Sunday, December 06, 2015

Mixing It Up...Our Colour Inquiry

I truly believe that if you just take a moment to stop and actually listen to children, something magical can happen in your classroom.  Here's what I mean...
Several weeks back, a student came up to me while we were cleaning up and asked whether she should put this marker back with the red markers or purple markers (we sort our supplies by colour).
I asked her to think about it and she wasn't sure.
So I suggested we try an experiment to see what if this marker was either a shade of red or purple.

I set out white paint and red and purple paint.  Another student was very interested in what we were going to do.  So the two added white paint to each colour and watched what happened.




They quickly saw how both colours lightened and realized that the marker was actually a shade of purple.








There was so much interest from many other children to create colours of other markers.
We were mixing and creating new colours each day!
This was a perfect opportunity to introduce the colour wheel to the class, and discuss primary and secondary colours.

This provocation was set up for the children - using eye droppers to mix the primary colours and see what colours could be made.



After having many discussions around primary colours and creating secondary colours, we left primary colours of paint along with white and black paint and Q-tips to see what would happen.


The children began asking questions about making shades lighter and darker, and quickly realized that by adding more of either black or white, this could happen.

Our students also noticed that on the paint samples displayed where the markers are, each paint had been given a name.  We invited them to name their new colours as well.




For several weeks, we noticed how the children were quite interested in using various tools to create new colours.  They soon began using the drawing techniques we had introduced earlier in the year.  The students drew pictures in pencil and then traced with permanent marker before using their new paints!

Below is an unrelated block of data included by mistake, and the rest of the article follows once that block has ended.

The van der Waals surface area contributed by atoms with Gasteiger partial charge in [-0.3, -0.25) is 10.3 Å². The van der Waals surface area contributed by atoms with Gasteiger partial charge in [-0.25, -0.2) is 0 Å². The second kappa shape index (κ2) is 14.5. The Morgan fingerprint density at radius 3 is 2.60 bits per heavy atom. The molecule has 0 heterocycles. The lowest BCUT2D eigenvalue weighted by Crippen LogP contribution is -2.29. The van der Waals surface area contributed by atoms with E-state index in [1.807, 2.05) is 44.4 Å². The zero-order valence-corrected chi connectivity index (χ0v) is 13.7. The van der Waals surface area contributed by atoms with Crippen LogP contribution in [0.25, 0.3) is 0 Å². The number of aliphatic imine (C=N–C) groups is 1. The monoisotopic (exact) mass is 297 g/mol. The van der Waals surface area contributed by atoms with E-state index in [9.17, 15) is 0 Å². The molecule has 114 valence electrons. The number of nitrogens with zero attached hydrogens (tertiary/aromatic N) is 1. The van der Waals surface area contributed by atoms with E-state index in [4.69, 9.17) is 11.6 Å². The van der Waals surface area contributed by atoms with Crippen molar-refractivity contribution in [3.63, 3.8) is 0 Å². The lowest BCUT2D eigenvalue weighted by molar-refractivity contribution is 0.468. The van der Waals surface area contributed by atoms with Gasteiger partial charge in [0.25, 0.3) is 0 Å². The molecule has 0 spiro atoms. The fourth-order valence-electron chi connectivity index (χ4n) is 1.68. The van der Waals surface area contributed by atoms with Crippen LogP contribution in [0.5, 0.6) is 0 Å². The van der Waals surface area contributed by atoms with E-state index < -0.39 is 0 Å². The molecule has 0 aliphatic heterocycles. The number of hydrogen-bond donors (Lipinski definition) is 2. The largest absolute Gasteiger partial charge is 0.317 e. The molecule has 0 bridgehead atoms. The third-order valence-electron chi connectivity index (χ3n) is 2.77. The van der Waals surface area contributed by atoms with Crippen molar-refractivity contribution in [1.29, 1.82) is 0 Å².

To try something new, mirrors and watercolour paints were set up near the art area.
This new way of painting was truly a favourite by all!



In the hallway outside of our classroom, the overhead projector was set up to explore colour palettes and light.  




Another teacher leant us her colour prism and the students were so interested to see all the different colours that projected onto the wall!

One student spent a good part of the day trying to figure out how to make black on the overhead projector using all of the colours.  She quickly saw that black has shades too!  She represented her learning by mixing black and white to form these many shades.


We had printed many of our inquiry pictures for the students to see in colour and placed them in our inquiry binder.  Some students wondered what would happen if we printed the pictures of our new colours in black and white - what would the colours look like?
So we tried it!
One student took this photo of her friend and we learned about the many filters on our iPad.




Then we continued to print our pictures in black and white.  We noticed that the lighter colours, such as yellow and orange, were lighter shades of grey, and that the darker colours, such as blue or green, printed in darker shades of grey.




We couldn't imagine all the learning taking place from this one little question posed by our student.  Sometimes it's easier for a teacher to simply say the answer and move on.  Can you imagine if we had done that?  None of this amazing learning would have happened!

1 comment:

  1. Your students and paretns are so fortunate to have a teacher who can turn an accidental discovery into an intentional teaching opportunity.

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